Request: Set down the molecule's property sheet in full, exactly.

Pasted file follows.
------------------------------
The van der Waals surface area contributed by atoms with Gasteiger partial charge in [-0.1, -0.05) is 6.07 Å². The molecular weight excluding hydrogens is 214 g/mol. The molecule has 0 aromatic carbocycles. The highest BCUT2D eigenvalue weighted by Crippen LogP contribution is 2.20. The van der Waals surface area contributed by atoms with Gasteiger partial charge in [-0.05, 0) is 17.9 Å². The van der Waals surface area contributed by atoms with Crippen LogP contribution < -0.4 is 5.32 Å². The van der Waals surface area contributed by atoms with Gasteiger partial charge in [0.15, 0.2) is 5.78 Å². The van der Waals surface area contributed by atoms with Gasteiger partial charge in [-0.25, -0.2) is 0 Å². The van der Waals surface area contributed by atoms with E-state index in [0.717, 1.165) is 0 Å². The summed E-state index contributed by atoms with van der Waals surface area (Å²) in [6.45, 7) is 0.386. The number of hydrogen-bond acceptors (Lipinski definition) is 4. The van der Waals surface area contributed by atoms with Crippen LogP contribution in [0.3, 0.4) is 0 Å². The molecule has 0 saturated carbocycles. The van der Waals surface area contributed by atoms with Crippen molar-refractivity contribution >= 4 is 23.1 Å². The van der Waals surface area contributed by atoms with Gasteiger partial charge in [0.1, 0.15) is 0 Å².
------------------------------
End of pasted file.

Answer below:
The van der Waals surface area contributed by atoms with Gasteiger partial charge in [-0.1, -0.05) is 6.07 Å². The molecular weight excluding hydrogens is 214 g/mol. The molecule has 0 aromatic carbocycles. The highest BCUT2D eigenvalue weighted by Crippen LogP contribution is 2.20. The van der Waals surface area contributed by atoms with Gasteiger partial charge in [-0.05, 0) is 17.9 Å². The van der Waals surface area contributed by atoms with Crippen LogP contribution < -0.4 is 5.32 Å². The van der Waals surface area contributed by atoms with Gasteiger partial charge in [0.15, 0.2) is 5.78 Å². The van der Waals surface area contributed by atoms with Gasteiger partial charge in [-0.25, -0.2) is 0 Å². The van der Waals surface area contributed by atoms with E-state index in [0.717, 1.165) is 0 Å². The summed E-state index contributed by atoms with van der Waals surface area (Å²) in [6.45, 7) is 0.386. The number of hydrogen-bond acceptors (Lipinski definition) is 4. The van der Waals surface area contributed by atoms with Crippen LogP contribution in [0.3, 0.4) is 0 Å². The molecule has 0 saturated carbocycles. The van der Waals surface area contributed by atoms with Crippen molar-refractivity contribution >= 4 is 23.1 Å². The van der Waals surface area contributed by atoms with Gasteiger partial charge in [0.1, 0.15) is 0 Å².